Author's cameo a weird case of déjà vu
There's a blurry line between fiction and reality when novelist Vincent Lam appears on the Bloodletting set
Vit Wagner, Toronto Star
53-second scene in the TV adaptation of Vincent Lam's Bloodletting and Miraculous Cures concerns a consultation in the emergency ward involving a patient with a sewing needle embedded in his foot.
During the brief exchange, it is established that the patient, identified in the script simply as Mr. Needle, makes his living as a writer. This prompts the doctor to inquire after the nature of the man's work. The patient responds with a laundry list that includes everything from short stories and novels to screenplays.
In the third take of the scene, shot yesterday on a sound stage impressively decked out to represent the fictional Toronto Mercy Hospital, Mr. Needle unexpectedly deviates from the script.
"Well," he deadpans, "I wrote the book that this show is based on."
The impromptu version, a last-minute prank hatched by script supervisor Melanie Orr and director Rachel Talalay with the complicity of the actor playing Mr. Needle, will not be in the eight-part series when it airs in January on the Movie Network – although viewers can probably look for it among the extras, when the inevitable DVD comes out.
If you haven't guessed by now, Mr. Needle is played by Lam who, of course, is the author of the book the series is based on. Going with the improvised take, no matter how much it delighted the crew members who were in on the fun, would have to count as one inside joke too many. As it is, the keeper shot ends with Lam reaching for an issue of Maclean's featuring a mock cover with his face plastered across the front – the idea being that Mr. Needle is actually a writer of some renown.
"It's all too confusing," said Lam, after shooting his cameo. "I already can't follow the distinction between reality and fiction with this process.
"To write the book, I used my experiences as a doctor," continued Lam, who still works part-time in the emergency department of Toronto East General Hospital. "And now, when I come to the set, it feels like a reverse process. The book has spawned a physical reality that looks remarkably like my hospital. It's as if life became art and then art became life inside of this television set. It's a very weird, déjà vu experience."
Lam was quick to give credit to Byron Mann, the actor playing the doctor, for the way he handled the unexpected curveball.
"I was very impressed by his professionalism," he said. "When I threw in that joke line, Byron totally played it straight and did the rest of the scene. He barely flinched."
Director Talalay had similarly high praise for the way Lam acquitted himself during his acting debut. His cameo took six takes – three each from two different angles – not counting the one that was a hoax. Lam shot the scene barely 12 hours after flying back from the Edinburgh International Book Festival.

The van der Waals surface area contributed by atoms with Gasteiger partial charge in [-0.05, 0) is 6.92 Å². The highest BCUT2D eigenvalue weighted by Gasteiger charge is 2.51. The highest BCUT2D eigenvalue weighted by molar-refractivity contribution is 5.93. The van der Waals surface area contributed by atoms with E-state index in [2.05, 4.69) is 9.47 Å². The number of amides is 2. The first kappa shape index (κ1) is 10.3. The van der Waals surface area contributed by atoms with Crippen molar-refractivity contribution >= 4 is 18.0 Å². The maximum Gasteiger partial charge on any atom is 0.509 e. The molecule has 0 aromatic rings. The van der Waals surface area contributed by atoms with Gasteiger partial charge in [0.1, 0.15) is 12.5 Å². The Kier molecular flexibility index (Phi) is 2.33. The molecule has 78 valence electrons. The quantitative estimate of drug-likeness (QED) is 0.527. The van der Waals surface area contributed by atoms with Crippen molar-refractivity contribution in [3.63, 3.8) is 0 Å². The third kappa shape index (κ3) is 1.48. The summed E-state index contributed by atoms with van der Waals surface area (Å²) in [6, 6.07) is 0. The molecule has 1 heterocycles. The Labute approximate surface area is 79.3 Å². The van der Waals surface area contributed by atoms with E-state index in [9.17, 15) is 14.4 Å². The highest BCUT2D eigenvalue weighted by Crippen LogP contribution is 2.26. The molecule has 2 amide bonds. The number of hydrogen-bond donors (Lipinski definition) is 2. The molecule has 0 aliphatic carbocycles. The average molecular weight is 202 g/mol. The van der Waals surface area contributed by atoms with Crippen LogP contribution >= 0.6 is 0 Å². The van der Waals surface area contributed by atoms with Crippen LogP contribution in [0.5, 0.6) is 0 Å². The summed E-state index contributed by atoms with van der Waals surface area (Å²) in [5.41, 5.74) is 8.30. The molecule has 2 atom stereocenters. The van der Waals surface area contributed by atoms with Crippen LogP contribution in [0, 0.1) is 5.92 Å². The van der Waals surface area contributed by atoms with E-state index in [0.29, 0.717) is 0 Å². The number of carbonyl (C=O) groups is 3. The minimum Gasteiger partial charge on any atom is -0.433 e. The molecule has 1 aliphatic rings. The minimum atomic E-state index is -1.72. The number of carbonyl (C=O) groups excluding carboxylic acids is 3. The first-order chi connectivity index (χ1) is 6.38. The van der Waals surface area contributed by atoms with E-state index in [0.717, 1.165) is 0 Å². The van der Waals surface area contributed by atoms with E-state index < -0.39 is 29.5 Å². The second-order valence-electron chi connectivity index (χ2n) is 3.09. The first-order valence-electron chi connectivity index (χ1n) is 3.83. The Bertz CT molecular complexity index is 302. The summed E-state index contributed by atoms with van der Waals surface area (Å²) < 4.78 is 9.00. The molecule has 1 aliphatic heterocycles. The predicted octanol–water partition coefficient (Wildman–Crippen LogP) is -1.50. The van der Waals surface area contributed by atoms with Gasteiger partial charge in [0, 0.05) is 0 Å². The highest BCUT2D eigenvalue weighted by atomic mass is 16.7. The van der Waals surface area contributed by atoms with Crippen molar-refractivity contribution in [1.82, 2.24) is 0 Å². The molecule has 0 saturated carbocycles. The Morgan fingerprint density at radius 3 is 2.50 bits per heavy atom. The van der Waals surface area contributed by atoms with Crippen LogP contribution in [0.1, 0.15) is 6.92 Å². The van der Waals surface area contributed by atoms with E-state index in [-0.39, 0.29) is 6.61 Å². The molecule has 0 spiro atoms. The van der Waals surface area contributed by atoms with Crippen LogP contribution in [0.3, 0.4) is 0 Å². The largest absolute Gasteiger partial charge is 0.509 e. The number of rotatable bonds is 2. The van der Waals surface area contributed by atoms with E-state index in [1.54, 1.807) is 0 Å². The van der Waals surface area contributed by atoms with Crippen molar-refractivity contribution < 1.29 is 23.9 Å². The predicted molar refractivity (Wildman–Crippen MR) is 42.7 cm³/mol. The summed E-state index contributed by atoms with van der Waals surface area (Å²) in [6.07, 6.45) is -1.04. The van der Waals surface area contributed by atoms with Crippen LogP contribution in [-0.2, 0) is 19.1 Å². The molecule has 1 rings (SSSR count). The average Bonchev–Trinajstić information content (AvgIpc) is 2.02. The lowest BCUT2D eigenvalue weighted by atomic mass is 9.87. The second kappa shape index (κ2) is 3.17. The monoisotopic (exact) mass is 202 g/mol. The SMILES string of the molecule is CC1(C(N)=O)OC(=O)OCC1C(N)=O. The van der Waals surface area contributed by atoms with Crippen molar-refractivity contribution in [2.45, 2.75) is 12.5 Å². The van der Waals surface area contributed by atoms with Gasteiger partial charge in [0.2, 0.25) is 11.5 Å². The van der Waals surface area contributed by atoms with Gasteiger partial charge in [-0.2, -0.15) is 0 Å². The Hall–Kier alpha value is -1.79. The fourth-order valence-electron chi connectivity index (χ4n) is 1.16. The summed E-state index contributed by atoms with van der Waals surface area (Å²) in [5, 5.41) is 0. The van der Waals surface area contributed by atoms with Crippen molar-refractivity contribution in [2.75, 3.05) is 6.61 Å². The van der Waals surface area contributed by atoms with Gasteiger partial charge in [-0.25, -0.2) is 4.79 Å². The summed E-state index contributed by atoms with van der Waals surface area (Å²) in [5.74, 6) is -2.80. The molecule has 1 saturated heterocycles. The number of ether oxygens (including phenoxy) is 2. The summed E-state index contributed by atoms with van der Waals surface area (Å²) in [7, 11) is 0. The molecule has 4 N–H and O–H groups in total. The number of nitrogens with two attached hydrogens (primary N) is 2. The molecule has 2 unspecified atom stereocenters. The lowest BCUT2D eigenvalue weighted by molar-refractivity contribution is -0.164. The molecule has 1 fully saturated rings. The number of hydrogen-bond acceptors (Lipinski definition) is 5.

"Actually, I was really surprised at how well he did," Talalay said. "I've shot cameos before and I was worried that he was going to clam up. You know somebody's going to be good when during rehearsal they have the lines down but not memorized."
As if winning a Scotiabank Giller Prize for your debut work of fiction, on top of being a physician, isn't accomplishment enough. Not that Lam, who turns 35 next month, is contemplating a career change. He is continuing to put the finishing touches on a much-anticipated first novel, Cholon, Near Forgotten, a historical narrative set in Vietnam and based loosely on the experiences of his grandfather.
Bloodletting and Miraculous Cures, which won the Giller in 2006, is a series of linked stories that overlaps the experiences of a group of young medical students as they become doctors.
The TV version, a Shaftesbury Films production adapted for the screen by Jason Sherman, doesn't promise to replicate the book incident by incident, which is fine by the author.
"It's nice to be able to spread an idea," said Lam, who also serves as artistic consultant on the project. "If one thinks of a book as a particular idea, it's neat to be able to take that, push it out and have other people do different things with it artistically. That's been a really neat thing to see happen – to see how the life of one's work can go further."
The patient with the needle in his foot, for instance, does not appear in the book. Instead, it is based on something that happened when Lam, his wife and two young children moved house recently.
"Somehow a sewing needle ended up in the carpet. I walked into it and it actually got into one of the joints in my foot. I went to Emerge and it was too deep for them to take out. So a friend of mine who is a great plastic surgeon had to take me into minor surgery and cut open my foot to get the needle out," Lam said.
"So the line between fiction and reality becomes rather blurry. There is no one with a needle in his foot in my book. That's just something happened to me in real life."
© Toronto Star 2009